A week ago, people all over the world came together for the biggest day of learning in talent development — Emergenetics 24 Hours. While the event has come and gone, the learning brought to us that day has many applications that will continue to improve people, teams, and organizations for months and years to come.
The North American speaker lineup began with webinar #16 (out of 24 total webinars). From CEOs and Co-Founders to corporate directors and nonprofit leaders, there was a great diversity of skills and experience represented. What was perhaps even more remarkable, was that the speakers only received 1 directive: present on anything under the event theme of “Realizing the potential of people to drive results”. And from that one theme, four distinct talent development trends emerged.
Here are the 4 talent development trends identified during Emergenetics 24 Hours:
- Melissa Cantrell provided a case study look at creating large-scale change at Micron Technology’s Virginia plant as a result of a company mission transformation. Key to the successful transformation was collaboration on many levels. The Organizational Effectiveness team worked cross-functionally to design a change plan that was appropriate to all functions of the organization, collaborated with senior leaders to ensure buy in at the top level, and held special events to create a collaborative transformation environment within the entire employee base. Melissa reiterated that the change initiative would not have been successful without the entire plant coming together, working on the same page and internalizing the new mission.
- Cynthia Holmberg, in her high-tech consulting role at Microsoft, summed it up quite succinctly by saying, “90% of my job involves collaboration and team work. Technical skills may get you in the door, but you won’t climb the ranks without the interpersonal skills to lead others.”
Be Real and Authentic
- The CEO and Co-Founder of Influence & Co., John Hall spoke on how writing authentic content in marketing can be used as a talent-acquisition strategy. John highlighted how easy it was for potential employees to see right through “sales-like” or “cheap” content, and as a result organizations can miss out on great candidates. The lesson here: be real in all communication platforms, whether it’s social media, email, blog posts or thought leadership articles published by an outside source. When done well, content marketing can help candidates have a sense of who the company is even before they interview- and be one step closer to accepting a job offer.
- Nate Thompson of Oppenheimer Funds gave a very thought-provoking and reflective presentation on the power of authentic conversations. How many times have you passed people and just talked about the weather? Authenticity creates an opening to more meaningful interactions, which in turn can spark discussion of topics or challenges that otherwise might never have been addressed. Nate shared ways we can practice tailoring our communication with others so as to avoid superficial, transactional interactions and instead have a real, thoughtful and overall authentic conversation with others.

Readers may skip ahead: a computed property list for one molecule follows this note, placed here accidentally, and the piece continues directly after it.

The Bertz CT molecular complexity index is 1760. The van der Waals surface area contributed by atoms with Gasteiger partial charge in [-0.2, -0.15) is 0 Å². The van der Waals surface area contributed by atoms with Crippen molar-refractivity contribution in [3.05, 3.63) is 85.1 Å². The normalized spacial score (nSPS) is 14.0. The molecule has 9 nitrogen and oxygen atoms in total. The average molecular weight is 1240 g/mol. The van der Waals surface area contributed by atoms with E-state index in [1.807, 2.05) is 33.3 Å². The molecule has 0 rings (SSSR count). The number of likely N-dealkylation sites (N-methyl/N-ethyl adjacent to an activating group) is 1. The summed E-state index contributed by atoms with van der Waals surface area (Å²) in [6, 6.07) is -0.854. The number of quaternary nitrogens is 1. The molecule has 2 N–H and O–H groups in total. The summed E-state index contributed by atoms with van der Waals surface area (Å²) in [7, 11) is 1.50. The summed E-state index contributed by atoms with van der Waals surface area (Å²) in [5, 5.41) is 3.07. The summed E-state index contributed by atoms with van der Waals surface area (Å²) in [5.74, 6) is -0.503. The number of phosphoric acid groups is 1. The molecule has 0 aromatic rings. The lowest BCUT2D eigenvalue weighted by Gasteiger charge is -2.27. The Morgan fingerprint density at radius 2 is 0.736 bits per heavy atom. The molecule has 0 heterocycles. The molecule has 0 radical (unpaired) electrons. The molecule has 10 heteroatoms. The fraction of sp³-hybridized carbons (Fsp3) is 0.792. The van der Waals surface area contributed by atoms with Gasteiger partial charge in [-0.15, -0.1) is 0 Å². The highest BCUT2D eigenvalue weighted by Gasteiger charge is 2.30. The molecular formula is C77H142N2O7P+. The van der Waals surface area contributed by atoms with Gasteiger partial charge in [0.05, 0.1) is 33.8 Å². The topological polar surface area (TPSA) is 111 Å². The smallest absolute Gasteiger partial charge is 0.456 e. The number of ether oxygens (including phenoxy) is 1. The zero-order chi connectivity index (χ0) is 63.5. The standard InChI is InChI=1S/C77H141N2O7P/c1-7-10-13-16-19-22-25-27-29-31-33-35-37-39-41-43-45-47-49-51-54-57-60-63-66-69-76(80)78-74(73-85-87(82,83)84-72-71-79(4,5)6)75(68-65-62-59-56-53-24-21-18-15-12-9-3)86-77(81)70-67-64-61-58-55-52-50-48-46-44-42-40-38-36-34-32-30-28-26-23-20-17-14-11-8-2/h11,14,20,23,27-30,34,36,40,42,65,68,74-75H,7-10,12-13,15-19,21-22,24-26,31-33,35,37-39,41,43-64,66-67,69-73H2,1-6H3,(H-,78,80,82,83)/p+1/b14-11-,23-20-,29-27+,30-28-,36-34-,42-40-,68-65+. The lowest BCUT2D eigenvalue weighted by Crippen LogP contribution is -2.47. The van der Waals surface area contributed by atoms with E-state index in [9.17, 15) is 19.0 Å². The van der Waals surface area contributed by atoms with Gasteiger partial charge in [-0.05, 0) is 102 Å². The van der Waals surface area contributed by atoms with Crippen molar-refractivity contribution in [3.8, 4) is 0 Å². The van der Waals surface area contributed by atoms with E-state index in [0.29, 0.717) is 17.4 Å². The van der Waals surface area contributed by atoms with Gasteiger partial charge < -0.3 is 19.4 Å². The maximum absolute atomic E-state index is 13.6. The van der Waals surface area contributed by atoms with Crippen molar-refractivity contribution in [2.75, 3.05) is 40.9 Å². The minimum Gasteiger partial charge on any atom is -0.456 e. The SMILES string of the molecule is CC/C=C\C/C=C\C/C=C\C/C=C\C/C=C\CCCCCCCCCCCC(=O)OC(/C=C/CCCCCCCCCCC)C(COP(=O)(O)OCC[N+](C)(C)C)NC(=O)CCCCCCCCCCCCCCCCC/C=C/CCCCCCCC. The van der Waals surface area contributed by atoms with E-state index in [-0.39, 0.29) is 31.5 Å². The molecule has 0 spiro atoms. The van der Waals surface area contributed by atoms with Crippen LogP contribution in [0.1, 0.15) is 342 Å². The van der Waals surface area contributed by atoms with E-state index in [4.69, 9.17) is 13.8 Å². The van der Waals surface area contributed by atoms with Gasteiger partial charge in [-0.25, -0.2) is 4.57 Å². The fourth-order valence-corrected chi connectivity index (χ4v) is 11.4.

Understanding Motivations and Connecting on a Deeper Level
- Kristen Batcho, working as a manager in the nonprofit arena with Daniels Fund, focused on hiring and what makes for the most successful candidates. She said their organization needed to look beyond the resume and past experiences, and look more at what candidate’s truly wanted out of their job. Kristen and her team found great value in tailored pre-hire assessments as their main way of identifying these motivators.
- In one presentation, the Director of Training at Western Union Jerry Van Leuven, outlined how important it was for sales team members to speak to clients on a much deeper level. He walked us through ways sales people can better connect with clients and develop relationships that bring results for their organization. Interestingly, Jerry mentioned that this connection and motivation based approach ends up increasing engagement amongst sales teams, too.
New Age Learning for New Age Leadership
- Sean Graber of Virtuali identified a gap in learning and engagement for emerging leaders and many of the organizations for which they work. He pointed to research that shows emerging leaders have a strong desire for mentoring and coaching. With a focus on Millennial leadership, Sean outlined the need for a more dynamic and holistic learning program to better prepare emerging leaders for their roles.
- Trine Lovell expressed the need for heightened self-awareness in leadership today. Through the Emergenetics Profile as a self-awareness tool and multi-rater leadership tools (combining vertical and horizontal feedback), organizations can create a three-dimensional leader. Trine shared the development tracks utilized at Infirmary Health which create clear ways that leaders, both emerging and established, can continue to learn and thrive in their positions.
Webinar recordings will be made available to all registered participants soon. If you missed the live event but still want to receive the recordings, register here.